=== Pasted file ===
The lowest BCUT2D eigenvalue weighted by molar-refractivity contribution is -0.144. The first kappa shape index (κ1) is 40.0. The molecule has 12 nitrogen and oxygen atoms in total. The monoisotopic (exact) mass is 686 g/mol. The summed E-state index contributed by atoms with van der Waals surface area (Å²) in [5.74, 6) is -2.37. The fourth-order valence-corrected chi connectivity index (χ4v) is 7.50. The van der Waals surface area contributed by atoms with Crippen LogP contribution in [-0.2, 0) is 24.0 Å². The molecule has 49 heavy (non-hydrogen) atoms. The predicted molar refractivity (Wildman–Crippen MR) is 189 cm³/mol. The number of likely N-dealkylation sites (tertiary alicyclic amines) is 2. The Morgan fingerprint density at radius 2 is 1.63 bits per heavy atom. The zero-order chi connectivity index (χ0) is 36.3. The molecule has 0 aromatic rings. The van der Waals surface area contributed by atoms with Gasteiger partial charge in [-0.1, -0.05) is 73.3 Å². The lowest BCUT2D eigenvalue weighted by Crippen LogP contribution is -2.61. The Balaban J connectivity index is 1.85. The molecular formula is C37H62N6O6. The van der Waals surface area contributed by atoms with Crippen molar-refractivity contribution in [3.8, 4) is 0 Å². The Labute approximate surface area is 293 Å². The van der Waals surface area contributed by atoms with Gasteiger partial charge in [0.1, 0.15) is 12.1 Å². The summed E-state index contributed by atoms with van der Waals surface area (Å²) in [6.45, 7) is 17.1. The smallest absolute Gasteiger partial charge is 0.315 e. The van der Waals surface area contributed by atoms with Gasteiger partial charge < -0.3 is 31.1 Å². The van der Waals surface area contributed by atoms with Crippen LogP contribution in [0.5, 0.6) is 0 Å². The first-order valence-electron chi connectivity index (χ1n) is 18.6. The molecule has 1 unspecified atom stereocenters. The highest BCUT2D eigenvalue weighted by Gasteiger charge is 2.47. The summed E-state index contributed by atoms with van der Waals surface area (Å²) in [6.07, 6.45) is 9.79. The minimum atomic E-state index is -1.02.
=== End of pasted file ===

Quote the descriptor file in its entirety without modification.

The lowest BCUT2D eigenvalue weighted by molar-refractivity contribution is -0.144. The first kappa shape index (κ1) is 40.0. The molecule has 12 nitrogen and oxygen atoms in total. The monoisotopic (exact) mass is 686 g/mol. The summed E-state index contributed by atoms with van der Waals surface area (Å²) in [5.74, 6) is -2.37. The fourth-order valence-corrected chi connectivity index (χ4v) is 7.50. The van der Waals surface area contributed by atoms with Crippen LogP contribution in [-0.2, 0) is 24.0 Å². The molecule has 49 heavy (non-hydrogen) atoms. The predicted molar refractivity (Wildman–Crippen MR) is 189 cm³/mol. The number of likely N-dealkylation sites (tertiary alicyclic amines) is 2. The Morgan fingerprint density at radius 2 is 1.63 bits per heavy atom. The zero-order chi connectivity index (χ0) is 36.3. The molecule has 0 aromatic rings. The van der Waals surface area contributed by atoms with Gasteiger partial charge in [-0.1, -0.05) is 73.3 Å². The lowest BCUT2D eigenvalue weighted by Crippen LogP contribution is -2.61. The Balaban J connectivity index is 1.85. The molecular formula is C37H62N6O6. The van der Waals surface area contributed by atoms with Crippen molar-refractivity contribution in [3.8, 4) is 0 Å². The Labute approximate surface area is 293 Å². The van der Waals surface area contributed by atoms with Gasteiger partial charge in [0.1, 0.15) is 12.1 Å². The summed E-state index contributed by atoms with van der Waals surface area (Å²) in [6.45, 7) is 17.1. The smallest absolute Gasteiger partial charge is 0.315 e. The van der Waals surface area contributed by atoms with Gasteiger partial charge < -0.3 is 31.1 Å². The van der Waals surface area contributed by atoms with Crippen LogP contribution in [0.5, 0.6) is 0 Å². The first-order valence-electron chi connectivity index (χ1n) is 18.6. The molecule has 1 unspecified atom stereocenters. The highest BCUT2D eigenvalue weighted by Gasteiger charge is 2.47. The summed E-state index contributed by atoms with van der Waals surface area (Å²) in [6.07, 6.45) is 9.79. The minimum atomic E-state index is -1.02.